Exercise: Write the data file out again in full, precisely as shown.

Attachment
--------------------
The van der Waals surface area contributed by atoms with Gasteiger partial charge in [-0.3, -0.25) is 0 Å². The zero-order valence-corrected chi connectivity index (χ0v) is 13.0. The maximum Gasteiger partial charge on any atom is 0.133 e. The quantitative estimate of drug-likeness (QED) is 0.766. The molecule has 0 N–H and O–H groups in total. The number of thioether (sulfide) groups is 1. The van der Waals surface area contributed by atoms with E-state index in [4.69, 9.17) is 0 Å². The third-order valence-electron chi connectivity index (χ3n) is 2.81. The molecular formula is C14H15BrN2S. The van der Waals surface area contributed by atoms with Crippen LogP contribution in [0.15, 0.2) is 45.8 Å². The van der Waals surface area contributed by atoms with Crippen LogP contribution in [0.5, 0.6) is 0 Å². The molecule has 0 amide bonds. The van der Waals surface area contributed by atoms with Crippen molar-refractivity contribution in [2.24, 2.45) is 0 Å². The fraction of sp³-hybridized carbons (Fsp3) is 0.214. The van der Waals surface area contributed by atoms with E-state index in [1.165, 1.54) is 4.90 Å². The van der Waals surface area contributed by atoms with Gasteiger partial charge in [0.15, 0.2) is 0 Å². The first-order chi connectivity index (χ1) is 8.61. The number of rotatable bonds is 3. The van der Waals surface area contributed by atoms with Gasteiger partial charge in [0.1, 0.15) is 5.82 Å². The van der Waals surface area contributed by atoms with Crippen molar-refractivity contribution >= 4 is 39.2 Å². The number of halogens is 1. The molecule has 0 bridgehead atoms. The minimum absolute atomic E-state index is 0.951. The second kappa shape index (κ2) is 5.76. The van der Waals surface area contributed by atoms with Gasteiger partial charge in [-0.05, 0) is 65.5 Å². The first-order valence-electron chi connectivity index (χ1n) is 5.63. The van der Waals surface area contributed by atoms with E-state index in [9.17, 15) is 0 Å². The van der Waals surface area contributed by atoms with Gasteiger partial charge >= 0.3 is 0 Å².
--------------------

The van der Waals surface area contributed by atoms with Gasteiger partial charge in [-0.3, -0.25) is 0 Å². The zero-order valence-corrected chi connectivity index (χ0v) is 13.0. The maximum Gasteiger partial charge on any atom is 0.133 e. The quantitative estimate of drug-likeness (QED) is 0.766. The molecule has 0 N–H and O–H groups in total. The number of thioether (sulfide) groups is 1. The van der Waals surface area contributed by atoms with E-state index in [4.69, 9.17) is 0 Å². The third-order valence-electron chi connectivity index (χ3n) is 2.81. The molecular formula is C14H15BrN2S. The van der Waals surface area contributed by atoms with Crippen LogP contribution in [0.15, 0.2) is 45.8 Å². The van der Waals surface area contributed by atoms with Crippen LogP contribution in [0.5, 0.6) is 0 Å². The molecule has 0 amide bonds. The van der Waals surface area contributed by atoms with Crippen molar-refractivity contribution in [2.24, 2.45) is 0 Å². The fraction of sp³-hybridized carbons (Fsp3) is 0.214. The van der Waals surface area contributed by atoms with E-state index in [1.165, 1.54) is 4.90 Å². The van der Waals surface area contributed by atoms with Gasteiger partial charge in [0.15, 0.2) is 0 Å². The first-order chi connectivity index (χ1) is 8.61. The number of rotatable bonds is 3. The van der Waals surface area contributed by atoms with Gasteiger partial charge in [0.1, 0.15) is 5.82 Å². The van der Waals surface area contributed by atoms with Crippen molar-refractivity contribution >= 4 is 39.2 Å². The number of halogens is 1. The molecule has 0 bridgehead atoms. The minimum absolute atomic E-state index is 0.951. The second kappa shape index (κ2) is 5.76. The van der Waals surface area contributed by atoms with Gasteiger partial charge in [-0.05, 0) is 65.5 Å². The first-order valence-electron chi connectivity index (χ1n) is 5.63. The van der Waals surface area contributed by atoms with E-state index in [9.17, 15) is 0 Å². The van der Waals surface area contributed by atoms with Gasteiger partial charge >= 0.3 is 0 Å².